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Nikolaus Hansen commented on MATH867:

I don't see anything wrong with the new version (the original version better facilitates the
display of the evolution of variables in a single picture). It seems also clear where the
original version fails: taking the difference in the above computation leads to a loss of
significant digits if x[i] and boundaries[0][i] largely differ, that is, if the solution is
far away from the lower bound.
However the use of boundaries for a range like [0, 5e16] seems not reasonable to me and it
was not meant to be used like that. More specifically, I don't see a good reason to set an
upper bound of 5e16, in particular when the initial point is 1. I would expect a reasonable
initial point to lie roughly in the middle of the search interval. If the variable is supposed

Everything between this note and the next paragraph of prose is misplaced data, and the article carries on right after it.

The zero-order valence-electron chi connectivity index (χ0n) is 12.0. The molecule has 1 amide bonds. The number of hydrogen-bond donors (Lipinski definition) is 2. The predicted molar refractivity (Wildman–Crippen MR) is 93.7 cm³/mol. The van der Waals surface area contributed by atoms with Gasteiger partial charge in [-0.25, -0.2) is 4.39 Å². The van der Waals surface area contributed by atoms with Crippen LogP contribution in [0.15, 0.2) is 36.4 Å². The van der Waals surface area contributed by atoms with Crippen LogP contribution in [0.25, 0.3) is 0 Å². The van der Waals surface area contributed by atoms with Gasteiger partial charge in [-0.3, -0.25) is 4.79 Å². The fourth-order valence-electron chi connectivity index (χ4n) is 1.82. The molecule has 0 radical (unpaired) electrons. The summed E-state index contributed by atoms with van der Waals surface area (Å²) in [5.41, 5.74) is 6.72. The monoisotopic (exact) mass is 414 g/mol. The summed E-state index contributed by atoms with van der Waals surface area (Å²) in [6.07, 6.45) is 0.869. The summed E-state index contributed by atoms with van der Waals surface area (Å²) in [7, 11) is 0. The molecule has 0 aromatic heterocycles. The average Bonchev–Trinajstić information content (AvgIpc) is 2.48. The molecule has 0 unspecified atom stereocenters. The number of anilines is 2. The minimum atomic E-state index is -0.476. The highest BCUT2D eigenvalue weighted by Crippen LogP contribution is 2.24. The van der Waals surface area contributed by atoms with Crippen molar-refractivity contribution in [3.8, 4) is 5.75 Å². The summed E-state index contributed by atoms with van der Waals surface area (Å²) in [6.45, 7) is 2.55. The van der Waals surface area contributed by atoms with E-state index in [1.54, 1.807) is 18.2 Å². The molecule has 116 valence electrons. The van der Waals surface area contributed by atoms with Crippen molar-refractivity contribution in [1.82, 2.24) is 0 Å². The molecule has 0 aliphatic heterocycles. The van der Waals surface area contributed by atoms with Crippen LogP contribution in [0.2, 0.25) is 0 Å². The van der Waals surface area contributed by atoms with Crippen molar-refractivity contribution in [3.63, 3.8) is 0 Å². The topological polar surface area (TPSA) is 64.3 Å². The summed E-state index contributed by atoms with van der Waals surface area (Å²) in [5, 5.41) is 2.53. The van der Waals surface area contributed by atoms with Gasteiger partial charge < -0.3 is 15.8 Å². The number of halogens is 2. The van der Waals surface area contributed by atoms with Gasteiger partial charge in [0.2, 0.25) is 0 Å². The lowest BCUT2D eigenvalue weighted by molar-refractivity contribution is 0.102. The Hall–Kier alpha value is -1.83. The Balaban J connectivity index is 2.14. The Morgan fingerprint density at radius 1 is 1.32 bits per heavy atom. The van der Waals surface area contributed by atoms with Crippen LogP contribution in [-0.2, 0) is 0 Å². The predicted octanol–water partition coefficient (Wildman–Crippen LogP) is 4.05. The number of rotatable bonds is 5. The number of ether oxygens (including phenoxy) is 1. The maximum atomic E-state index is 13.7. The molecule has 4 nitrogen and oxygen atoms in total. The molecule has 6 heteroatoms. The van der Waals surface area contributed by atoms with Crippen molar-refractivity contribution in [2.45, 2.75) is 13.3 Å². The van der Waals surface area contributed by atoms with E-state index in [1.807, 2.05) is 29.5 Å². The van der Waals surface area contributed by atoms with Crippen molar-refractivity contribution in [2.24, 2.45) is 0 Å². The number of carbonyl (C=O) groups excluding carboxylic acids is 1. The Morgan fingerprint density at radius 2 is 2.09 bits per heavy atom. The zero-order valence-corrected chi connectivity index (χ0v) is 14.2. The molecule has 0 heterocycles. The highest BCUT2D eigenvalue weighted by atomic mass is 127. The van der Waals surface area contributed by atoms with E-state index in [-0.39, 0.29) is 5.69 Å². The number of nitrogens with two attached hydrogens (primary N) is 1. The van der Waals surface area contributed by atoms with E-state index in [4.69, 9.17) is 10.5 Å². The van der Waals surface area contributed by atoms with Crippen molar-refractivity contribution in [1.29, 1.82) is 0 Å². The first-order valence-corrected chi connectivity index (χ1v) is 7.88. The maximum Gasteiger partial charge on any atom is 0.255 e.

to be as large as 5e16, it is likely advisable to apply a nonlinear transformation, e.g.
to optimization its logarithm. More general, when searching in an interval of size 1e16 using
double precision, one can, in principle, hardly expect to get a solution with a precision
better than, say, 10 in which case one has identified the optimum with 15 digits of precision.
> CMAESOptimizer with bounds fits finely near lower bound and coarsely near upper bound.
> 
>
> Key: MATH867
> URL: https://issues.apache.org/jira/browse/MATH867
> Project: Commons Math
> Issue Type: Bug
> Reporter: Frank Hess
> Attachments: Math867Test.java
>
>
> When fitting with bounds, the CMAESOptimizer fits finely near the lower bound and coarsely
near the upper bound. This is because it internally maps the fitted parameter range into
the interval [0,1]. The unit of least precision (ulp) between floating point numbers is much
smaller near zero than near one. Thus, fits have much better resolution near the lower bound
(which is mapped to zero) than the upper bound (which is mapped to one). I will attach a
example program to demonstrate.

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